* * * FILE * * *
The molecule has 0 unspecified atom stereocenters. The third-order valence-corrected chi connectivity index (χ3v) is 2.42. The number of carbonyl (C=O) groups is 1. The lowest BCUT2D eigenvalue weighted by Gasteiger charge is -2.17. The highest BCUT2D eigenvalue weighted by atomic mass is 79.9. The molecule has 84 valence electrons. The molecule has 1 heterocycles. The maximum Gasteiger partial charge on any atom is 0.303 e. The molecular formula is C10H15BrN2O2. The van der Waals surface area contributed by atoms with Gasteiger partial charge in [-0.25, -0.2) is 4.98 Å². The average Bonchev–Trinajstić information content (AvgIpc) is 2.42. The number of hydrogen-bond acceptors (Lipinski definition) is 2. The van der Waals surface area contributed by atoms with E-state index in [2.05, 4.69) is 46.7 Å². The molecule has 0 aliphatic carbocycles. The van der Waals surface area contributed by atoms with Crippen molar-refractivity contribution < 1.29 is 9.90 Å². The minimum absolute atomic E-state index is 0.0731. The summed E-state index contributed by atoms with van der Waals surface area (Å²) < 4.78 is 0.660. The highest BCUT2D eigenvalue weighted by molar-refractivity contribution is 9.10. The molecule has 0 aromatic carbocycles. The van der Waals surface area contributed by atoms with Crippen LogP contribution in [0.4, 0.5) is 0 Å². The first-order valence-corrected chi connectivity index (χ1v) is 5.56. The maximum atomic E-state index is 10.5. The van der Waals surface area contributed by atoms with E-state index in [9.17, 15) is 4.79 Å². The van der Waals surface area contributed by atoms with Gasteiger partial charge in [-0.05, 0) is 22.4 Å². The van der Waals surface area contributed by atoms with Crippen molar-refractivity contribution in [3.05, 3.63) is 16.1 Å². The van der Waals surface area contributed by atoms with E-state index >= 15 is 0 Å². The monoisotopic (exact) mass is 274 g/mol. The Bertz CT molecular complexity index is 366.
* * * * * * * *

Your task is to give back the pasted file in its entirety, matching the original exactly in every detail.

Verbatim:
The molecule has 0 unspecified atom stereocenters. The third-order valence-corrected chi connectivity index (χ3v) is 2.42. The number of carbonyl (C=O) groups is 1. The lowest BCUT2D eigenvalue weighted by Gasteiger charge is -2.17. The highest BCUT2D eigenvalue weighted by atomic mass is 79.9. The molecule has 84 valence electrons. The molecule has 1 heterocycles. The maximum Gasteiger partial charge on any atom is 0.303 e. The molecular formula is C10H15BrN2O2. The van der Waals surface area contributed by atoms with Gasteiger partial charge in [-0.25, -0.2) is 4.98 Å². The average Bonchev–Trinajstić information content (AvgIpc) is 2.42. The number of hydrogen-bond acceptors (Lipinski definition) is 2. The van der Waals surface area contributed by atoms with E-state index in [2.05, 4.69) is 46.7 Å². The molecule has 0 aliphatic carbocycles. The van der Waals surface area contributed by atoms with Crippen molar-refractivity contribution < 1.29 is 9.90 Å². The minimum absolute atomic E-state index is 0.0731. The summed E-state index contributed by atoms with van der Waals surface area (Å²) < 4.78 is 0.660. The highest BCUT2D eigenvalue weighted by molar-refractivity contribution is 9.10. The molecule has 0 aromatic carbocycles. The van der Waals surface area contributed by atoms with Crippen LogP contribution in [0.4, 0.5) is 0 Å². The first-order valence-corrected chi connectivity index (χ1v) is 5.56. The maximum atomic E-state index is 10.5. The van der Waals surface area contributed by atoms with E-state index in [9.17, 15) is 4.79 Å². The van der Waals surface area contributed by atoms with Gasteiger partial charge in [-0.05, 0) is 22.4 Å². The van der Waals surface area contributed by atoms with Crippen molar-refractivity contribution in [3.05, 3.63) is 16.1 Å². The van der Waals surface area contributed by atoms with E-state index >= 15 is 0 Å². The monoisotopic (exact) mass is 274 g/mol. The Bertz CT molecular complexity index is 366.